- Media Arts, Oral Communication
- Emergencies and Personal Safety
- Day 1 – 60 min.
- Day 2 – 45 min.
Prepare a newspaper article about emergencies and personal safety. The purpose of their article is to educate other grade four students about what an emergency is, the types of emergencies and the people/agencies that deal with emergencies and injury prevention.
The Grade Four learners will:
- Produce media texts for specific purposes and audiences, using a few simple media forms and appropriate conventions and techniques
- Demonstrate an understanding of appropriate speaking behaviour in a variety of situations, including paired sharing and small- and large-group discussions
a) Learners – Required Prior Learning
- Students should have spent some time looking at newspaper articles and be aware of the conventions and techniques associated with them
- Students need to have used the writing process before and should have reviewed this recently
b) Learning Environment
- The lesson component will be completed by the teacher at the front of the classroom
- The activity component will be completed at desks
- Copies of Is It An Emergency? flashcard set (attached)
- Stopwatch, timer or clock
- Photos of damage caused by an earthquake, tornado and flood
- Chart drawn on board with two columns: Small-Scale Emergencies, Large-Scale Emergencies
- Chart drawn on board with three columns: Natural Emergencies, Technological Emergencies and Human-caused Emergencies
- A selection of magazines, books and/or posters depicting various large-scale emergencies (optional)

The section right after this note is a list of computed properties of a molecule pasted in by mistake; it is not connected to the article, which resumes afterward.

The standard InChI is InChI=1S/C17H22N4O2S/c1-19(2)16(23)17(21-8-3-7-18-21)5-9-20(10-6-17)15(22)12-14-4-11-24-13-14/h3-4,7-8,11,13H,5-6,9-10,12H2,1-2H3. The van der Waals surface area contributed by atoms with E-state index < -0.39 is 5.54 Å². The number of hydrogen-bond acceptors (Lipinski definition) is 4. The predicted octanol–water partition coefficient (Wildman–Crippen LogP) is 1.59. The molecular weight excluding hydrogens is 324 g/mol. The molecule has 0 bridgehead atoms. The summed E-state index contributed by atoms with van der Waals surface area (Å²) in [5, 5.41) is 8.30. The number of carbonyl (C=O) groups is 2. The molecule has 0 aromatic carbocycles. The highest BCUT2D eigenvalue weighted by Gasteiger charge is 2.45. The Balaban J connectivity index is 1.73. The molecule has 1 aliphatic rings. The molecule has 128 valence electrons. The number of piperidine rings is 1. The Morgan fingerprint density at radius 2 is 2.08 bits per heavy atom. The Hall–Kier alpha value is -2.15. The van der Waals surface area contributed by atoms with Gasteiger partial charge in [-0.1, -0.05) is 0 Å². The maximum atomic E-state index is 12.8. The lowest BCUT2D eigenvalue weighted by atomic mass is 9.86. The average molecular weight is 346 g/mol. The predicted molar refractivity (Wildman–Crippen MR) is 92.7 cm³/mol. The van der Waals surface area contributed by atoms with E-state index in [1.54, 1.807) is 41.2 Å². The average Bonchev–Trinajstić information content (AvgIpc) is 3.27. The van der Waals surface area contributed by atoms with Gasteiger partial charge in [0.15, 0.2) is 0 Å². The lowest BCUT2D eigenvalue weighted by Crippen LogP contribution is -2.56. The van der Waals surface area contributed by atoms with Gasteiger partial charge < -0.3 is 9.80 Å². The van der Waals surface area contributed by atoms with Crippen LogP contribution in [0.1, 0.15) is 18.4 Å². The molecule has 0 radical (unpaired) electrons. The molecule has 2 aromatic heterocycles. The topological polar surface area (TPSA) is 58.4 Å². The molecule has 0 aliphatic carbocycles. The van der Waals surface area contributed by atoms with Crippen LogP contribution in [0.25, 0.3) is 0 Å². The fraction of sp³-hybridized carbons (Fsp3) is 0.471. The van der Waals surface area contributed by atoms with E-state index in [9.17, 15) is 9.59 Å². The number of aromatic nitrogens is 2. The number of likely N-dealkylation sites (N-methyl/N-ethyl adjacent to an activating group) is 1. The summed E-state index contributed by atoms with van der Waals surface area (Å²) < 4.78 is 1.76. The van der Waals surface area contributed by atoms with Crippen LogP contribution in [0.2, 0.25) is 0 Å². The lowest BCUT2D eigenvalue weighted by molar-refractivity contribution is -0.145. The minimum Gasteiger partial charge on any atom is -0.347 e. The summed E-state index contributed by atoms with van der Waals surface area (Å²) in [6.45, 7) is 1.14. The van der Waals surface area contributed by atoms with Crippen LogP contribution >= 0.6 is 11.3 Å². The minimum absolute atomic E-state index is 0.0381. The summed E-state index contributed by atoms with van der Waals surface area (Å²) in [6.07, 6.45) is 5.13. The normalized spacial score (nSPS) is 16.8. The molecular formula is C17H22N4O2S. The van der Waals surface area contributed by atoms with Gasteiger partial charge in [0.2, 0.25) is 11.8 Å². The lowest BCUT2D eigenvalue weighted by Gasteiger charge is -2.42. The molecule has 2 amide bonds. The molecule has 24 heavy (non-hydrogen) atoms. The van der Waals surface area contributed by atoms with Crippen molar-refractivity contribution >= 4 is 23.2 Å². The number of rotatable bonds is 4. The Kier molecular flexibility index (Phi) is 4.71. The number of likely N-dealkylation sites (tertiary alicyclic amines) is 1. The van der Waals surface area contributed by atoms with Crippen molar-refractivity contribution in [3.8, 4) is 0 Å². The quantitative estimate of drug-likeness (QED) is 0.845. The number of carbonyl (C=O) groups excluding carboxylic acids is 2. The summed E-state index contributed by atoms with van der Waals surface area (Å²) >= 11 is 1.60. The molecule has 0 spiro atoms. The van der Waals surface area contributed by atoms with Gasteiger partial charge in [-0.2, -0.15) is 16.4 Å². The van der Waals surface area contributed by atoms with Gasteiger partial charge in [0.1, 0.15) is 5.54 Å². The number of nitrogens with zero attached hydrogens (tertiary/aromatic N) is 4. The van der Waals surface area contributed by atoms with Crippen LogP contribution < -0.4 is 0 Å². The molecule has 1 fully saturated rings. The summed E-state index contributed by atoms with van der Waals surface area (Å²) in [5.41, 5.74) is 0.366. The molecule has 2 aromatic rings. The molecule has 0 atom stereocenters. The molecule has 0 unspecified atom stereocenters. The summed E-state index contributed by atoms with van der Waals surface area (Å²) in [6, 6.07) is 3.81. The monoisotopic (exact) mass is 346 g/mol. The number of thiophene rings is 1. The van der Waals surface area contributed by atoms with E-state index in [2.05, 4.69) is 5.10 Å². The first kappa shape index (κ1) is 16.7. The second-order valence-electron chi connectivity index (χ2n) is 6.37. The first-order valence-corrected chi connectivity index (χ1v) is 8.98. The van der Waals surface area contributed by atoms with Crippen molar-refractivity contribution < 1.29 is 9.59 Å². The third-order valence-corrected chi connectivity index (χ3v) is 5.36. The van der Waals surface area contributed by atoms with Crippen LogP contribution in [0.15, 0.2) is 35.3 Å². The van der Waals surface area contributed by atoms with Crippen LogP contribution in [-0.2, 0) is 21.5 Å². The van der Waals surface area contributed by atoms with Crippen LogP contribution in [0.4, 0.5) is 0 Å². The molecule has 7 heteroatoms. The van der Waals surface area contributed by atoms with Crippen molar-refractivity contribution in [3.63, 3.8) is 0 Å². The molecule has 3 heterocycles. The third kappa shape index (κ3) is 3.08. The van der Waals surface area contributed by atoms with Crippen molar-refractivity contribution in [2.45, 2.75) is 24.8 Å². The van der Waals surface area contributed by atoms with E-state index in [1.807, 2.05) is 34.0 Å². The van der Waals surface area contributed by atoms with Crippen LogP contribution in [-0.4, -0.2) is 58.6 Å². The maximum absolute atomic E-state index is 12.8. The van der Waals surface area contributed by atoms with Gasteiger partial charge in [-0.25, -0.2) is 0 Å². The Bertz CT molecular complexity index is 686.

- A few good examples of newspaper articles with a good headline and photograph.
** Teachers may contact their local CEMC before this lesson to find out which large-scale emergencies are most likely to happen in the community. The local CEMC can be contacted through your local municipal office.
Introduction to emergencies
b) Establishing the Learning
Recognition of small-scale emergencies and large scale emergencies
Recognition that small-scale emergencies are normally handled by local officials
Recognition that some large-scale emergencies cannot be handled by local officials alone
Identification of the three types of large-scale emergencies (natural, technological and human-caused)
Identification of people and community agencies that can assist with injury prevention and emergency situations
Identification of Community Emergency Management Coordinator (CEMC) as the person in their community who deals with large-scale emergency preparedness and response in their community
Identification of the Canadian Red Cross and St. John Ambulance as recognized providers of first-aid training/injury prevention in Canada.
Divide the students into pairs and hand each pair of student a Is It An Emergency? flashcard set. Allow the students one minute (use stopwatch, clock or timer) to sort the cards into one of two piles - emergency or non-emergency. When the minute is up, ask the students which cards they put in each pile and correct any incorrect responses.
Post all of the emergency situation flashcards on the blackboard.
Ask the students to define what an emergency is. The correct definition is below: